Image via Wikipedia
Another sign that the singularity is approaching is this little bit of (intentionally) overlooked info from this past weekend. From Nick Carr over at Rough Type:
On Saturday, September 20, 2008, a carefully selected group of the tech world’s best and brightest assembled in a windowless conference room at NASA’s Ames Research Center in Silicon Valley – barely a mile from the Googleplex as the rocket flies – to discuss preparations for our impending post-human future. This was the founding meeting of Singularity University, an academic institution whose mission, as founder Dr. Peter Diamandis told the elite audience, is “to assemble, educate and inspire a cadre of leaders who strive to understand and facilitate the development of exponentially advancing technologies (bio, nano, info, etc); and to apply, focus and guide these to the best benefit of humanity and its environment.”
The day after the meeting, IBM’s Modha wrote a brief post about the event, but his words were quickly erased from his web site – not, however, before they were copied to the MindBroker site. “All in all,” wrote Modha, “a weekend day well spent in company of brilliant and sincere people trying to make a positive impact on the world!”
Modha’s post is one of the few public clues to the existence of Singularity University. (Another person who posted news of Singularity University was, he reports, “immediately contacted by people involved with the SU launch and asked [nicely and as a favor, nothing like cease and desist] to remove the post from the web archive, the reason being that the web sources quoted [not available anymore on the web, but still in Google cache and some blogs] had been posted without authorization and in breach of confidentiality.”) Attendees of the Ames meeting were asked to keep their lips zipped: “The Singularity University founding meeting and the details around the Singularity University are being held confidential until a public announcement is officially made. Please do not discuss or share this information publicly. Thank you in advance for your cooperation.” The last thing you want to do is frighten the humans.
You Can’t Erase The Web
Who would have thought that these guys would want to keep themselves a secret? Even stranger, why would anyone, especially these guys, think that they could hide anything in the current age of insta-blog information retrieval? Case in point: here is the ‘erased’ blog entry mentioned by Nick Carr above, which I found at MindBroker:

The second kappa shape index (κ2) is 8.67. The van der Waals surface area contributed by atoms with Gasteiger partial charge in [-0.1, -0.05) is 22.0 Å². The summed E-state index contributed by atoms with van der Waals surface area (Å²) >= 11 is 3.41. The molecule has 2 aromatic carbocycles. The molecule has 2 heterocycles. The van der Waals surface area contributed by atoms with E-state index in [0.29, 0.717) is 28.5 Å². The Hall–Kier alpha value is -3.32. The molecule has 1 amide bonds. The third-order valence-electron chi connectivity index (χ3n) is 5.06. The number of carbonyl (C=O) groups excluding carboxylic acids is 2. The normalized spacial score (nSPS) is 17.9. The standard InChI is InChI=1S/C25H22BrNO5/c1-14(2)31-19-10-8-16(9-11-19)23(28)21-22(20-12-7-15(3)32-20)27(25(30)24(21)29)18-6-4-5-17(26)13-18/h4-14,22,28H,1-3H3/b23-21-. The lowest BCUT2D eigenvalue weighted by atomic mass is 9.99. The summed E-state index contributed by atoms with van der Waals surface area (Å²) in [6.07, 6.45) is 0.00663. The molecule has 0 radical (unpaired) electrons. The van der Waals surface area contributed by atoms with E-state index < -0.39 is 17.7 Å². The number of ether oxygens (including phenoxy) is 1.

Founding Meeting for Singularity University
via Dharmendra S Modha’s Cognitive Computing Blog von dsmodha am 21.09.08
On September 20, 2008, I was invited by Ray Kurzweil (Co-founder, Kurzweil Technologies),
Peter Diamandis (Chairman/CEO X PRIZE Foundation), and Dr. Pete Worden (Director, NASA
Ames Research Center) to attend a discussion on possible creation of Singularity University
at NASA Ames.
The meeting was beautifully organized and run. Ray Kurzweil made an amazing presentation.
I also made a presentation on Cognitive Computing. Larry Page said that he evaluates projects
on a simple binary metric: “whether, if successful, it can change the world?” Bob Richards
said that in any educational endeavor “peole are the product”.
I had a chance to meet and discuss with Larry Page (Founder, Google), Nobelist George Smoot
(Lawrence Berkeley National Lab), Larry Smarr (Founding Director of the California Institute
for Telecommunications and Information Technology at UCSD), Tim Draper (VC, Draper Fisher
Jurvetson), Stephanie Langhoff (Chief Scientist, NASA Ames), Ralph Merkle (Institute for
Molecular Manufacturing), Michael Simpson (President, International Space University), Bob
Richards (Founder & CEO, Odyssey Moon), Moses Znaimer (ideaCity), Ramez Naam (Microsoft),
and many other distinguished people in different spheres of science, technology, business,
art, and media.
All in all, a weekend day well spent in company of brilliant and sincere people trying to
make a positive impact on the world! As an added bonus, I ran into an old high school friend,
Deep Nishar (Director of Wireless Products at Google).
How Many Words Is A Picture Worth Now?
And here is a picture of the folks who were there:
I am Jon, and I ain’t skeered…